And we toured Qumran—by far the most “boring” site of the three . . . and yet its significance for the Bible stands far above the others.

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In Jerusalem! Where Jesus Walked (Literally)

Day 6: Insight for Living Ministries Israel Tour

No matter how many times I come to the Holy City of Jerusalem, the first view never gets old. I’ve never lived here, but it still feels like home. That’s probably because Jerusalem repesents so much of what we Christians love about the Bible. And we’ve seen a LOT of Jerusalem in the past two days.

Finally in Jerusalem! Where Jesus Walked (Literally)

(Photo: Jerusalem’s Southern Steps Excavations)

Our Sunday morning began with a worship service on the steps of Jerusalem’s Temple Mount! How great is that?

Fewer places give the sense of the time of Jesus like the Southern Steps excavations. In fact, because it is forbidden to dig on the Temple Mount itself, this area immediately south of the mount offers important archaeology to help unpack the history of the Temple Mount during the first century.

We sat on the 200-foot wide flight of stairs that represent both original and restored steps from the Second Temple period—the time of Jesus.

Jerusalem: City of David, Hezekiah’s Tunnel, and the Pool of Siloam

Day 5: Insight for Living Ministries Israel Tour

When people picture the city of Jerusalem, they usually think of the historic Western Wall, or the Old City, or the Temple Mount crowned with the Golden Dome of the Rock. But people on our tour were surprised to learn that the original city of Jerusalem lay just south of the Temple Mount on a small spur of land that encompassed about only ten acres.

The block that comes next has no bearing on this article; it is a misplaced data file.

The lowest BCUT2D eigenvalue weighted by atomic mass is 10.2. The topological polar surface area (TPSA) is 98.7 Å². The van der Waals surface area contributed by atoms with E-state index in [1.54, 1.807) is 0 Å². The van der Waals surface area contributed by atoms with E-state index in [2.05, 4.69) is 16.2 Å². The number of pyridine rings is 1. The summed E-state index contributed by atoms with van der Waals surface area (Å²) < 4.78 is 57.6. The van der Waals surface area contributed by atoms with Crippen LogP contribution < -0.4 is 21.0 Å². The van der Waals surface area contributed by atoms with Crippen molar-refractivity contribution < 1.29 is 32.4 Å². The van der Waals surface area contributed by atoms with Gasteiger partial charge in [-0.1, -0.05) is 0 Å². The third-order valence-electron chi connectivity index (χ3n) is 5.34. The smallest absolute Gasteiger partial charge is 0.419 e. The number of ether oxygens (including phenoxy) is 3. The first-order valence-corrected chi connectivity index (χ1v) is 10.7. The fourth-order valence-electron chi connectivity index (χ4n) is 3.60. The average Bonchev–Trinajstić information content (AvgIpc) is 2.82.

City of David

(Photo: City of David at right, and Kidron Valley)

Crammed with houses and punctured with archaeological digs, the original area of Jerusalem looks much different today than it did three thousand years ago when King David conquered it.

Today, this part of Jerusalem retains the name, “The City of David,” and offers a number of archeological interests that relate to the monarch. The best way to view the area is to ascend the stairs just inside the entrance to the Visitor’s Center and stand atop the observation platform.

Check it out from Google Street View. Go ahead and click around:

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Caesarea Philippi, Tel Dan, the Golan Heights, and the Sea of Galilee

Day 3: Insight for Living Ministries Israel Tour

Today the Insight for Living Ministries’ Israel tour pointed its buses north towards the Golan Heights and several significant biblical sites. On our way north, we passed Tel Hazor and I thought of when Joshua conquered the city in his day. Our time in the Golan Heights included a visit to Caesarea Philippi.

Caesarea Philippi

(Photo: Caesarea Philippi)

The site has been identified in Scripture with the names Baal-gad (Joshua 11:17; 12:7; 13:5), Baal-hermon (Judges 3:3), and Caesarea Philippi (Matthew 16:13).

Jesus brought His twelve disciples all the way up to the pagan region of Banias/Caesarea Philippi and asked them the question:

Who do people say that the Son of Man is? —Matthew 16:13

We also toured the amazing site of Tel Dan and saw the beautiful panorama of the Golan Heights. (Read more about these sites below.)